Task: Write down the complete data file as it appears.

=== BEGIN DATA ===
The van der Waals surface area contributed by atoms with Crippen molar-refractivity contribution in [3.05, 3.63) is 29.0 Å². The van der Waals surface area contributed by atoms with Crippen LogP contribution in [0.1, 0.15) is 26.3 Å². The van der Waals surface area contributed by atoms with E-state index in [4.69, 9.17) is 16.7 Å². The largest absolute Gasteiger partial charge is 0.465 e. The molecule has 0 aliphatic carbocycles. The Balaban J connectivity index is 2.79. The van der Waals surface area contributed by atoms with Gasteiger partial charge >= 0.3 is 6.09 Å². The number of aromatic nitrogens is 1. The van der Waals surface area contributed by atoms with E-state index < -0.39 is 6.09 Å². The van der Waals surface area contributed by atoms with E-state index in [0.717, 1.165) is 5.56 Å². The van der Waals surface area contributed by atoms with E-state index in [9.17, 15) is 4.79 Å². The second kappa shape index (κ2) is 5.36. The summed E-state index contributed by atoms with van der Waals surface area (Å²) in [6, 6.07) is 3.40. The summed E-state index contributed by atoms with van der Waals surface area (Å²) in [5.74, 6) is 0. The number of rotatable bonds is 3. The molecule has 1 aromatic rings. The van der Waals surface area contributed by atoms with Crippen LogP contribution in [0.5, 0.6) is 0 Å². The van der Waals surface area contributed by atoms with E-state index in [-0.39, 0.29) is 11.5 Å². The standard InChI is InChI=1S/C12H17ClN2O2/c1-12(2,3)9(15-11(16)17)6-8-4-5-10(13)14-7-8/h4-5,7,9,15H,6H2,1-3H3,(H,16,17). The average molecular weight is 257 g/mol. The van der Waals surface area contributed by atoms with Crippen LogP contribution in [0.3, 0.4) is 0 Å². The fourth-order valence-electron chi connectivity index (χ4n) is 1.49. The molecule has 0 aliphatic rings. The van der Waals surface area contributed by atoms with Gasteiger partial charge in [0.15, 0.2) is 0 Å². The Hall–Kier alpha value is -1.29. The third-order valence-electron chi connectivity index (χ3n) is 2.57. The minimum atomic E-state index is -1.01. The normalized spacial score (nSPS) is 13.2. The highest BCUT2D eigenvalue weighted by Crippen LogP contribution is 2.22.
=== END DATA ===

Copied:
The van der Waals surface area contributed by atoms with Crippen molar-refractivity contribution in [3.05, 3.63) is 29.0 Å². The van der Waals surface area contributed by atoms with Crippen LogP contribution in [0.1, 0.15) is 26.3 Å². The van der Waals surface area contributed by atoms with E-state index in [4.69, 9.17) is 16.7 Å². The largest absolute Gasteiger partial charge is 0.465 e. The molecule has 0 aliphatic carbocycles. The Balaban J connectivity index is 2.79. The van der Waals surface area contributed by atoms with Gasteiger partial charge >= 0.3 is 6.09 Å². The number of aromatic nitrogens is 1. The van der Waals surface area contributed by atoms with E-state index < -0.39 is 6.09 Å². The van der Waals surface area contributed by atoms with E-state index in [0.717, 1.165) is 5.56 Å². The van der Waals surface area contributed by atoms with E-state index in [9.17, 15) is 4.79 Å². The second kappa shape index (κ2) is 5.36. The summed E-state index contributed by atoms with van der Waals surface area (Å²) in [6, 6.07) is 3.40. The summed E-state index contributed by atoms with van der Waals surface area (Å²) in [5.74, 6) is 0. The number of rotatable bonds is 3. The molecule has 1 aromatic rings. The van der Waals surface area contributed by atoms with Crippen LogP contribution in [0.5, 0.6) is 0 Å². The van der Waals surface area contributed by atoms with E-state index in [-0.39, 0.29) is 11.5 Å². The standard InChI is InChI=1S/C12H17ClN2O2/c1-12(2,3)9(15-11(16)17)6-8-4-5-10(13)14-7-8/h4-5,7,9,15H,6H2,1-3H3,(H,16,17). The average molecular weight is 257 g/mol. The van der Waals surface area contributed by atoms with Crippen LogP contribution in [0.3, 0.4) is 0 Å². The fourth-order valence-electron chi connectivity index (χ4n) is 1.49. The molecule has 0 aliphatic rings. The van der Waals surface area contributed by atoms with Gasteiger partial charge in [0.15, 0.2) is 0 Å². The Hall–Kier alpha value is -1.29. The third-order valence-electron chi connectivity index (χ3n) is 2.57. The minimum atomic E-state index is -1.01. The normalized spacial score (nSPS) is 13.2. The highest BCUT2D eigenvalue weighted by Crippen LogP contribution is 2.22.